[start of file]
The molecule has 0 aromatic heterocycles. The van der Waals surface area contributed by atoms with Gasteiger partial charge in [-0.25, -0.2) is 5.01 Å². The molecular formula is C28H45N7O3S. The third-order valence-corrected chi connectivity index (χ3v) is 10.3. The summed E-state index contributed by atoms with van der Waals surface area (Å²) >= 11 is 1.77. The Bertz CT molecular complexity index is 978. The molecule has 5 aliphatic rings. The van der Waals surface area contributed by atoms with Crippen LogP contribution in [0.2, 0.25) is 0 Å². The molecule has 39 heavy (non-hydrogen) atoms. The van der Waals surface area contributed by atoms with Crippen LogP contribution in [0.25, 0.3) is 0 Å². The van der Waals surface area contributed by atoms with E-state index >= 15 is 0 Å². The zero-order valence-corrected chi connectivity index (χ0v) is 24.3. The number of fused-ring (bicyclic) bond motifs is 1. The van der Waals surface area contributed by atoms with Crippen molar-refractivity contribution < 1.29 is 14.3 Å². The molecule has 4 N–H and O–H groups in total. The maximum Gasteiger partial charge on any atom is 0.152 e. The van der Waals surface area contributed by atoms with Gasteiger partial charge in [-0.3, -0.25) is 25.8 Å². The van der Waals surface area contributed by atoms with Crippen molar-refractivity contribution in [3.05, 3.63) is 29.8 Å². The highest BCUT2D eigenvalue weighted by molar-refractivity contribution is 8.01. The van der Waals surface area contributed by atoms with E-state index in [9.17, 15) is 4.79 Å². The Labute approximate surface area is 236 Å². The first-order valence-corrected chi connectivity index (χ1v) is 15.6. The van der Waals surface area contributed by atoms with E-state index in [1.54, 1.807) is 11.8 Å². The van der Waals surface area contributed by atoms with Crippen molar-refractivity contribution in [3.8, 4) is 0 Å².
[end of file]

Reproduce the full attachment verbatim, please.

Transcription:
The molecule has 0 aromatic heterocycles. The van der Waals surface area contributed by atoms with Gasteiger partial charge in [-0.25, -0.2) is 5.01 Å². The molecular formula is C28H45N7O3S. The third-order valence-corrected chi connectivity index (χ3v) is 10.3. The summed E-state index contributed by atoms with van der Waals surface area (Å²) >= 11 is 1.77. The Bertz CT molecular complexity index is 978. The molecule has 5 aliphatic rings. The van der Waals surface area contributed by atoms with Crippen LogP contribution in [0.2, 0.25) is 0 Å². The molecule has 39 heavy (non-hydrogen) atoms. The van der Waals surface area contributed by atoms with Crippen LogP contribution in [0.25, 0.3) is 0 Å². The van der Waals surface area contributed by atoms with E-state index >= 15 is 0 Å². The zero-order valence-corrected chi connectivity index (χ0v) is 24.3. The number of fused-ring (bicyclic) bond motifs is 1. The van der Waals surface area contributed by atoms with Crippen molar-refractivity contribution < 1.29 is 14.3 Å². The molecule has 4 N–H and O–H groups in total. The maximum Gasteiger partial charge on any atom is 0.152 e. The van der Waals surface area contributed by atoms with Gasteiger partial charge in [-0.3, -0.25) is 25.8 Å². The van der Waals surface area contributed by atoms with Crippen molar-refractivity contribution in [3.05, 3.63) is 29.8 Å². The highest BCUT2D eigenvalue weighted by molar-refractivity contribution is 8.01. The van der Waals surface area contributed by atoms with E-state index in [9.17, 15) is 4.79 Å². The Labute approximate surface area is 236 Å². The first-order valence-corrected chi connectivity index (χ1v) is 15.6. The van der Waals surface area contributed by atoms with E-state index in [1.54, 1.807) is 11.8 Å². The van der Waals surface area contributed by atoms with Crippen molar-refractivity contribution in [3.8, 4) is 0 Å².